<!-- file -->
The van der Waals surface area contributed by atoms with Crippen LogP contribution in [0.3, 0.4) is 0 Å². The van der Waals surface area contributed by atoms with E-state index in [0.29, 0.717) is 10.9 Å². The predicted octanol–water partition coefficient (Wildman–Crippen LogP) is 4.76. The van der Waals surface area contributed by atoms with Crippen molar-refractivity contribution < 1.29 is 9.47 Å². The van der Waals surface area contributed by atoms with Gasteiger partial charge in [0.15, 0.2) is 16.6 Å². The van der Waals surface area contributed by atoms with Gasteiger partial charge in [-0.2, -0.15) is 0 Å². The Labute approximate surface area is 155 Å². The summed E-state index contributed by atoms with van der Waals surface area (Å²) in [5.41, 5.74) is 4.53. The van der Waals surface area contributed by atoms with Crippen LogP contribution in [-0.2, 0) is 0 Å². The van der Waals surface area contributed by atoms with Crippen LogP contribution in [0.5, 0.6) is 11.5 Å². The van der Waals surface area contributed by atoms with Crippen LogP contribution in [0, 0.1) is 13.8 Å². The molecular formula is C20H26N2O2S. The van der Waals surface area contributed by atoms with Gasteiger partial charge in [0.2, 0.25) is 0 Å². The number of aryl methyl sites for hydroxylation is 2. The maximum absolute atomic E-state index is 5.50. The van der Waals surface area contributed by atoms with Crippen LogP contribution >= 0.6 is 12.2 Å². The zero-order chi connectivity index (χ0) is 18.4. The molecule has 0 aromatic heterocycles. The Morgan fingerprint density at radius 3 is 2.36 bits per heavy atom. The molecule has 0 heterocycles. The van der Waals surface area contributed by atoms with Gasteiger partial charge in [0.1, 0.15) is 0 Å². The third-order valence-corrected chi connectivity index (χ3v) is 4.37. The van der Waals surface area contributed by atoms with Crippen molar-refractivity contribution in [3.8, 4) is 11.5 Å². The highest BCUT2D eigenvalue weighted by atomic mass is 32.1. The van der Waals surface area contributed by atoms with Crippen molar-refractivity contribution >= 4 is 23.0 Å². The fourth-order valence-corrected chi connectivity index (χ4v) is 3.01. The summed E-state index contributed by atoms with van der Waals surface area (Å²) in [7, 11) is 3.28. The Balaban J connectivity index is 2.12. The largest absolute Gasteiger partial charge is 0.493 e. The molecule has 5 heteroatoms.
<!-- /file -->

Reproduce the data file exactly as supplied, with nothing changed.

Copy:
The van der Waals surface area contributed by atoms with Crippen LogP contribution in [0.3, 0.4) is 0 Å². The van der Waals surface area contributed by atoms with E-state index in [0.29, 0.717) is 10.9 Å². The predicted octanol–water partition coefficient (Wildman–Crippen LogP) is 4.76. The van der Waals surface area contributed by atoms with Crippen molar-refractivity contribution < 1.29 is 9.47 Å². The van der Waals surface area contributed by atoms with Gasteiger partial charge in [0.15, 0.2) is 16.6 Å². The van der Waals surface area contributed by atoms with Gasteiger partial charge in [-0.2, -0.15) is 0 Å². The Labute approximate surface area is 155 Å². The summed E-state index contributed by atoms with van der Waals surface area (Å²) in [5.41, 5.74) is 4.53. The van der Waals surface area contributed by atoms with Crippen LogP contribution in [-0.2, 0) is 0 Å². The van der Waals surface area contributed by atoms with Crippen LogP contribution in [0.5, 0.6) is 11.5 Å². The van der Waals surface area contributed by atoms with Crippen LogP contribution in [0, 0.1) is 13.8 Å². The molecular formula is C20H26N2O2S. The van der Waals surface area contributed by atoms with Gasteiger partial charge in [0.2, 0.25) is 0 Å². The number of aryl methyl sites for hydroxylation is 2. The maximum absolute atomic E-state index is 5.50. The van der Waals surface area contributed by atoms with Crippen LogP contribution >= 0.6 is 12.2 Å². The zero-order chi connectivity index (χ0) is 18.4. The molecule has 0 aromatic heterocycles. The Morgan fingerprint density at radius 3 is 2.36 bits per heavy atom. The molecule has 0 heterocycles. The van der Waals surface area contributed by atoms with Gasteiger partial charge in [0.1, 0.15) is 0 Å². The third-order valence-corrected chi connectivity index (χ3v) is 4.37. The van der Waals surface area contributed by atoms with Crippen molar-refractivity contribution in [3.8, 4) is 11.5 Å². The highest BCUT2D eigenvalue weighted by atomic mass is 32.1. The van der Waals surface area contributed by atoms with Crippen molar-refractivity contribution >= 4 is 23.0 Å². The fourth-order valence-corrected chi connectivity index (χ4v) is 3.01. The summed E-state index contributed by atoms with van der Waals surface area (Å²) in [7, 11) is 3.28. The Balaban J connectivity index is 2.12. The largest absolute Gasteiger partial charge is 0.493 e. The molecule has 5 heteroatoms.